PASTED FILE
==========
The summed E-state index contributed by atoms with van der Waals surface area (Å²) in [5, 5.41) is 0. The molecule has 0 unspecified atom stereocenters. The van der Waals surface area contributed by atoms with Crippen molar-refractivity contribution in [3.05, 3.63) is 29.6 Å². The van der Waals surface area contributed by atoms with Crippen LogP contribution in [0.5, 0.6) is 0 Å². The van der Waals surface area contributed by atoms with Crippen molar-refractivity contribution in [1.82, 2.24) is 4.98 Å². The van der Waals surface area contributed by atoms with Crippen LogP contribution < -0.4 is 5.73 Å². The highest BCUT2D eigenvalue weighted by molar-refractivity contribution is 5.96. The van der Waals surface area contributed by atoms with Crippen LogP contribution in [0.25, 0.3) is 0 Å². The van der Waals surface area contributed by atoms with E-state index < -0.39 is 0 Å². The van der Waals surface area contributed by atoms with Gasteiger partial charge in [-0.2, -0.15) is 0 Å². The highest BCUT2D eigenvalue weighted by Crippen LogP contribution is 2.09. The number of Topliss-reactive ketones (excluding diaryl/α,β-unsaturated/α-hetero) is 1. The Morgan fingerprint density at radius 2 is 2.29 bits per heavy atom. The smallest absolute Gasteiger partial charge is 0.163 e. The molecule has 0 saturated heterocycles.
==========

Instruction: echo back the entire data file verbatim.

The summed E-state index contributed by atoms with van der Waals surface area (Å²) in [5, 5.41) is 0. The molecule has 0 unspecified atom stereocenters. The van der Waals surface area contributed by atoms with Crippen molar-refractivity contribution in [3.05, 3.63) is 29.6 Å². The van der Waals surface area contributed by atoms with Crippen LogP contribution in [0.5, 0.6) is 0 Å². The van der Waals surface area contributed by atoms with Crippen molar-refractivity contribution in [1.82, 2.24) is 4.98 Å². The van der Waals surface area contributed by atoms with Crippen LogP contribution < -0.4 is 5.73 Å². The highest BCUT2D eigenvalue weighted by molar-refractivity contribution is 5.96. The van der Waals surface area contributed by atoms with Crippen LogP contribution in [0.25, 0.3) is 0 Å². The van der Waals surface area contributed by atoms with E-state index < -0.39 is 0 Å². The van der Waals surface area contributed by atoms with Gasteiger partial charge in [-0.2, -0.15) is 0 Å². The highest BCUT2D eigenvalue weighted by Crippen LogP contribution is 2.09. The number of Topliss-reactive ketones (excluding diaryl/α,β-unsaturated/α-hetero) is 1. The Morgan fingerprint density at radius 2 is 2.29 bits per heavy atom. The smallest absolute Gasteiger partial charge is 0.163 e. The molecule has 0 saturated heterocycles.